“For this 4/20, I really would’ve loved to see a celebration of cannabis employees being essential workers throughout the ongoing pandemic. Instead, it’s a Black Friday, goodie grab bag vibe for clients. Which is totally expected. I suppose I just thought some of that appreciation would come back around to those of us doing those work.”
Randi W. — former budtender (now works for a cannabis processor)
“Working in the stores on 4/20 was wildly busy, but I do miss the camaraderie between my coworkers and I – and an after-work joint with the team really hits different after a day that busy. It does feel more like a day for folks to stock up on cheap weed and be irritated that they have to wait in a line than a day of celebrating the plant, but I guess that’s capitalism for you. I’m just happy we have a dedicated cannabis holiday – we’ve worked hard and we deserve it.”
Martha M. — former budtender, now a cannabis PR agent
“4/20 was a huge deal for me before I started working as a budtender just because it was a day that me and my friends could call our own and really go all out for. At the time, cannabis wasn’t as mainstream so it was almost like a secret or inside joke for us. Once I started working in dispensaries and had to work on 4/20, it became like any other holiday to me. While still a special occasion, it became like any other day because as a budtender, every day is pretty much 4/20.”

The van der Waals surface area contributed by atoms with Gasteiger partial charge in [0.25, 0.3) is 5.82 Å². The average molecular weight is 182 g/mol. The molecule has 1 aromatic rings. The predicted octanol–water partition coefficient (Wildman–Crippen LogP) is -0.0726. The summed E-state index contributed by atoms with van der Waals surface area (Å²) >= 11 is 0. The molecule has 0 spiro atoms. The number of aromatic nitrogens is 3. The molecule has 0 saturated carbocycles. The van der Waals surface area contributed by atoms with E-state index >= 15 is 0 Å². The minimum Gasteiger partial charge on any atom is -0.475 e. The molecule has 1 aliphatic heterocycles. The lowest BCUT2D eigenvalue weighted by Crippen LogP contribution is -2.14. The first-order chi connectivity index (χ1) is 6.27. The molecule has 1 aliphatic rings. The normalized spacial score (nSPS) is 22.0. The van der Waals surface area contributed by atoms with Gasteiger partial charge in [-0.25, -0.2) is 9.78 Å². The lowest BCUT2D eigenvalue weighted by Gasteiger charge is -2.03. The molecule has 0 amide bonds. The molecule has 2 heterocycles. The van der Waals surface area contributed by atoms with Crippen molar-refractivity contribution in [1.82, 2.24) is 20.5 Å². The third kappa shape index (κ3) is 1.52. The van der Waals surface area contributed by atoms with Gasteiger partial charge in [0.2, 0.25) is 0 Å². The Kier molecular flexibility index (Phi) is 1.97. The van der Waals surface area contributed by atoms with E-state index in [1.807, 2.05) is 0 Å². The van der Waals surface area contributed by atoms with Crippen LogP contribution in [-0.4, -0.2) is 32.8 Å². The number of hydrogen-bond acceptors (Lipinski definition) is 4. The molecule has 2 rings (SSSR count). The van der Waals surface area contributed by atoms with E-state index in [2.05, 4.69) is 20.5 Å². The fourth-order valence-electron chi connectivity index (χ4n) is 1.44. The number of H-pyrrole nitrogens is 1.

Lisha D. — current budtender
“I would always plan around 4/20 to be a day where I could honor my relationship with cannabis. When my dog came into my life, it felt cosmic that his birthday was on April 20th. Often times in my past corporate life, I would find myself with a job that did not excuse 4/20 as a legitimate holiday. There was always some sense of shame associated with smoking but never with drinking, or maybe it was internalized shame. But 4/20 was always a day for me and my girl Mary Jane. A reminder of the beautiful plant and what she has offered me. Now as a new budtender, or as I like to call it, a cannabis consultant, I want to continue to elevate my cannabis relationship and ritual in an intentional and conscious way.”
Danielle Z. — current budtender
“Back in the day when I still lived in Virginia, on 4/20 a few of us would pitch in on a quarter and roll it up into one big blunt… Occasionally, someone would make rice crispy treats. But those were also the struggle days of stretching out a $60 eighth by strictly smoking gravity bongs, so anything “extravagant” was only for celebratory occasions. I’m now lucky enough to live in Washington and work in this industry, so now I smoke and consume as much cannabis as I want with no need to wait for a “holiday” to indulge. This will be my sixth 4/20 doing inventory and receiving… and I must admit, it’s no longer a day I celebrate. It’s like the Black Friday of the retail cannabis world. I’m normally exhausted and looking to book a vacation by the time it’s all said and done. But as I’m writing this and smoking my eighth joint of the day, I try to remind myself that my younger self would be so stoked to be where I’m at today.”